Friday, 29 February 2008

letter to whoever


The Crofters have a dignified sounding name to be sure. These were Scottish folk who took over any abandoned house with no roof.
The term 'squatter' is used to describe cases of illegally occupied otherwise empty buildings. In Australia it was the way land was obtained in the first place, by remaining on it long enough and thus obtaining possession. Nowadays it is still used to describe people who occupy buildings not occupied by their owners. This can occur under English Law, though it has been a contentious issue over the years. 'Squat' of course also derives from the verb to squat, 'to sit with knees drawn up and heels close to or touching the hams', innocent enough in itself, yet which, to at least one childish mind, (mine) can imply squatting down on the surface of the earth to go to the toilet.
Squat is not even a word used in it's proper sense. It is much the way that squatters exist in this unofficial, transient way. So therefore there is this made up word to describe it. This is the only term in proper usage to describe the hugely varied lifestyles of people like me who live this way.
I imagine also that 'heathens', those people who live on the Heath (which is an area of nature cleared of trees) also had to squat in order to relieve themselves. It is also used to indicate non-Christian folk by Christians. This can be read as those who were there in the woods and glades before Christians and before Heaths.
Squatters last century were those that fought in the world wars and returned to no homes because of bombing etc. and had to squat in order to have any place at all. This was because the government under whose orders they fought provided scant housing for their returning warriors.
Both squatter and Heathen describe the likes of me, and many friends of mine, who may live in houses with toilets, or perhaps not.
It is not my objective to be puerile, merely to clarify terms that repeatedly and publically refer to certain lifestyles and which use of may create and perpetuate certain precepts in the mind.
My perogative is to squat in order to draw attention to environmental issues for this age, that otherwise may not be uncovered.
When I approached Islington Councillor Wally Burgess after a planning sub-commitee meeting concerning the fate of our grande and theatric dwelling, I broached the subject of squatting. He replied that it was illegal. I then corrected him , for this is not the case. It is legal under the charter of King John. Councillor Burgess then said was 'supra'-legal. Supra means on or above.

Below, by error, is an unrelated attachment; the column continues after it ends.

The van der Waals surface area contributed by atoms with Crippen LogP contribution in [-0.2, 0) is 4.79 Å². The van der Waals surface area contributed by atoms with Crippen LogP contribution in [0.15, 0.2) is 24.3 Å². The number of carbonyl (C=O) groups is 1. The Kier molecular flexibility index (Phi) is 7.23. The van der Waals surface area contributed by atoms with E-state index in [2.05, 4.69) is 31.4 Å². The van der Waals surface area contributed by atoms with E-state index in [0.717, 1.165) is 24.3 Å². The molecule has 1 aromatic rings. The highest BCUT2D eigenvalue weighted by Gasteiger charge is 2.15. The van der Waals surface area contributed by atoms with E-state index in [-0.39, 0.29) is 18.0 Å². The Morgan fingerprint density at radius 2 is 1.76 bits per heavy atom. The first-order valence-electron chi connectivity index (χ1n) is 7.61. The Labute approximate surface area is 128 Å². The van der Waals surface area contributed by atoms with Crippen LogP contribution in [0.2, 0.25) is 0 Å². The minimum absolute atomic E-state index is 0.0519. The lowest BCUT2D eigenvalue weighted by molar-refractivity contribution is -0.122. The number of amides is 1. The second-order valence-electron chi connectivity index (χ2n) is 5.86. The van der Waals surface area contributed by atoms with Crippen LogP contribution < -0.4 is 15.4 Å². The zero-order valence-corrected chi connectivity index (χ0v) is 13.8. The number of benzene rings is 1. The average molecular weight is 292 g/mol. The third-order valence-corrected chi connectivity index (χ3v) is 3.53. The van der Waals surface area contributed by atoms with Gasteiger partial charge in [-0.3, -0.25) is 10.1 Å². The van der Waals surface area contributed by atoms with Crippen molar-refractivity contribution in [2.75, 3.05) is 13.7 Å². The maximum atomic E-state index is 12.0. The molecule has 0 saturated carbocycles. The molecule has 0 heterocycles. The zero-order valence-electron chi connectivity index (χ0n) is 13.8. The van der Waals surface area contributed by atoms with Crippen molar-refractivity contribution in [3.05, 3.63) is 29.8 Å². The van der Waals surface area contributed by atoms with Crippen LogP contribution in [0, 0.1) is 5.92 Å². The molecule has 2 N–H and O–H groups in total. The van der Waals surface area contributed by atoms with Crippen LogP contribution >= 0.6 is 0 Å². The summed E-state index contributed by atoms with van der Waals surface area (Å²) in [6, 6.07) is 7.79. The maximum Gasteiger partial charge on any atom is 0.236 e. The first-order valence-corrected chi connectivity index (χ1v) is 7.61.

He must mean we get away with it but not strictly by the law. Occupying owned but empty buildings is legal. You will go through court and sooner or later be evicted by bailiffs.
I quite like it though, as it made me feel as if I was something moving with another law, a supra-squatter!!

During this planning sub-commitee public meeting it was decided that the pre-Knights Templar and true Elizibethan playhouse dimensioned octagonal building my friends and I are occupying, St George's Theatre 49 Tufnell Park Road would return to use as a church, and certain alterations be made to it's structure. Our resident ex-caretaker of the grade two listed building stood up at this point and told how that when he had worked at the theatre, Health and Safety would not allow him the slightest alteration for purposes of safety at height when working as a lightsman.
Therefore it was surprising, or not surprising that the change of use and proposed structural changes to this wonderful ex-church cum round Theatre got the go-ahead.
This could well be because the decision process happened too quickly to acknowledge the correct legal procedure customary for such proposals.
For some reason the chairperson declared that noone (exept themselves) was allowed to make a video or any other kind of recording of this decisive meeting, so no accessible record actually exists. Only the few people who were there know the speed that the issues were whisked through to make the bid legal.
This method of decision making seems to me common, which is disturbing as it is illegal. Though it pretends to, this process could not have properly consulted an appropriate catchment area of it's wishes for this significant building, though it says it does. It is of course our audacity to want to hold the place for our purposes, which are immediately for the community and the environment. A public pronouncement of the HOTR's intentions to do this was hastily and somewhat ostentaciously made a few days before the planning meeting, was pushed through the local doors.
Present that meeting were a planning professor, a knowledgable lady who had worked for Islington planning , who spoke out confirming, along with another gentleman, that correct court proceedure had in no way been adhered to.
As I mentioned, I am one of these 'squatters', but none of us go to the toilet over the theatre and it's grounds. We use the toilets, which, along with the rest of the building, we keep as clean as we can with our limited resources, for ourselves and our many visitors.
We provide wholesome , mostly organic food for guests that call by. It is illegal for squatters